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Sanders v. Colvin

United States District Court, D. Oregon

July 7, 2015

ROGER SANDERS, Plaintiff,
v.
CAROLYN W. COLVIN, Commissioner, Social Security Administration, Defendant.

BRUCE W. BREWER, West Linn, OR, Attorney for Plaintiff.

BILLY J. WILLIAMS, Acting United States Attorney, RONALD K. SILVER, Assistant United States Attorney Portland, OR, DAVID MORADO, Regional Chief Counsel, LISA GOLDOFTAS, Special Assistant United States Attorney, Seattle, WA, Attorneys for Defendant.

OPINION AND ORDER

ANNA J. BROWN, District Judge.

Plaintiff Roger Sanders seeks judicial review of a final decision of the Commissioner of the Social Security Administration (SSA) in which she denied Plaintiff's application for Disability Insurance Benefits (DIB) under Title II of the Social Security Act. This Court has jurisdiction to review the Commissioner's final decision pursuant to 42 U.S.C. § 405(g).

For the reasons that follow, the Court AFFIRMS the decision of the Commissioner and DISMISSES this matter.

ADMINISTRATIVE HISTORY

Plaintiff filed an application for DIB on October 5, 2004, alleging a disability onset date of September 28, 1990. Tr. 1019.[1] The application was denied initially and on reconsideration. An Administrative Law Judge (ALJ) held a hearing on April 30, 2008. Tr. 983-1015. At the hearing Plaintiff was represented by an attorney. Plaintiff, a medical expert (ME), and a vocational expert (VE) testified at the hearing.

The ALJ issued a decision on June 27, 2008, in which he found Plaintiff was not disabled before his December 31, 1999, date last insured, and, therefore, was not entitled to DIB. Tr. 10-22. Plaintiff appealed the matter to the United States District Court. On October 20, 2011, United States Magistrate Judge Paul Papak entered a Judgment of Remand in which he remanded the matter to the ALJ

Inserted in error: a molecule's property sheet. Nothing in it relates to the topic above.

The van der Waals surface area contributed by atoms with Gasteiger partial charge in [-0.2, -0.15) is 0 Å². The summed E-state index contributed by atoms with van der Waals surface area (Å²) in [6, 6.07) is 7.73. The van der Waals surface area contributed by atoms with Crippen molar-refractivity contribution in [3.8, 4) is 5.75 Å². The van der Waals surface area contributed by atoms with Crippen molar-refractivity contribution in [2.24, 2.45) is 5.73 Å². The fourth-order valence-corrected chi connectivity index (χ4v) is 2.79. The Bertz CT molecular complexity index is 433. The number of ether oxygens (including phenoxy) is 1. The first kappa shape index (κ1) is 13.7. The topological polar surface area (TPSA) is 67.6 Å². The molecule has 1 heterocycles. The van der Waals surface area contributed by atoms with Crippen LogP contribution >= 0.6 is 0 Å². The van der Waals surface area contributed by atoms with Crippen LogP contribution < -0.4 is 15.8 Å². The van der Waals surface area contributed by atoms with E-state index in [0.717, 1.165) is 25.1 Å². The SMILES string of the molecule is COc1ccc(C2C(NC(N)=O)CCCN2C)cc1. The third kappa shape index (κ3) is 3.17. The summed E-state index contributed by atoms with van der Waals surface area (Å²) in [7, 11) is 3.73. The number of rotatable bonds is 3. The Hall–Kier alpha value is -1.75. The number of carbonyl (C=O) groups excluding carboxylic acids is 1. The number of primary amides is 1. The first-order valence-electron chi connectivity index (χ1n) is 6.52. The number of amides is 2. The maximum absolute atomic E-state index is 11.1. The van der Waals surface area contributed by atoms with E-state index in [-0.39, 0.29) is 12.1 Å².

to further consider Plaintiff's date last insured as it appears it is December 31, 1991, and not December 31, 1999, as found in the decision. Further, the Administrative Law Judge shall obtain additional vocational expert testimony at step 5 regarding the number of jobs available and the support for any jobs that are inconsistent with the Dictionary of Occupational Titles. Plaintiff will have the Opportunity for a de novo hearing.

Tr. 1029.

On March 6, 2012, the Appeals Council entered an order in which it remanded the matter to the ALJ noting:

[A] review of the Social Security earnings record reflects that the claimant is actually so last insured on December 31, 1991.... Thus, the claim for [DIB] should only be adjudicated through December 31, 1991.... Moreover, ... supplemental vocational expert evidence is needed regarding consistency with the Dictionary of Occupational Titles.

Tr. 1040.

An Administrative Law Judge (ALJ) held a hearing on remand on October 29, 2013, regarding Plaintiff's disability during the closed period of September 28, 1990, through December 31, 1991. Tr. 1104-18. At the hearing Plaintiff was represented by an attorney and a VE testified. On December 9, 2013, an ALJ issued a decision on remand in which he found Plaintiff was not disabled between September 28, 1990, and December 31, 1991, and, therefore, he was not entitled to DIB benefits for the closed period. Tr. 1016-28. Pursuant to 20 C.F.R. § 404.984(d), that decision became the final decision of the Commissioner when the Appeals Council denied Plaintiff's request for review. Tr. 1-4. See Sims v. Apfel, 530 U.S. 103, 106-07 (2000).

BACKGROUND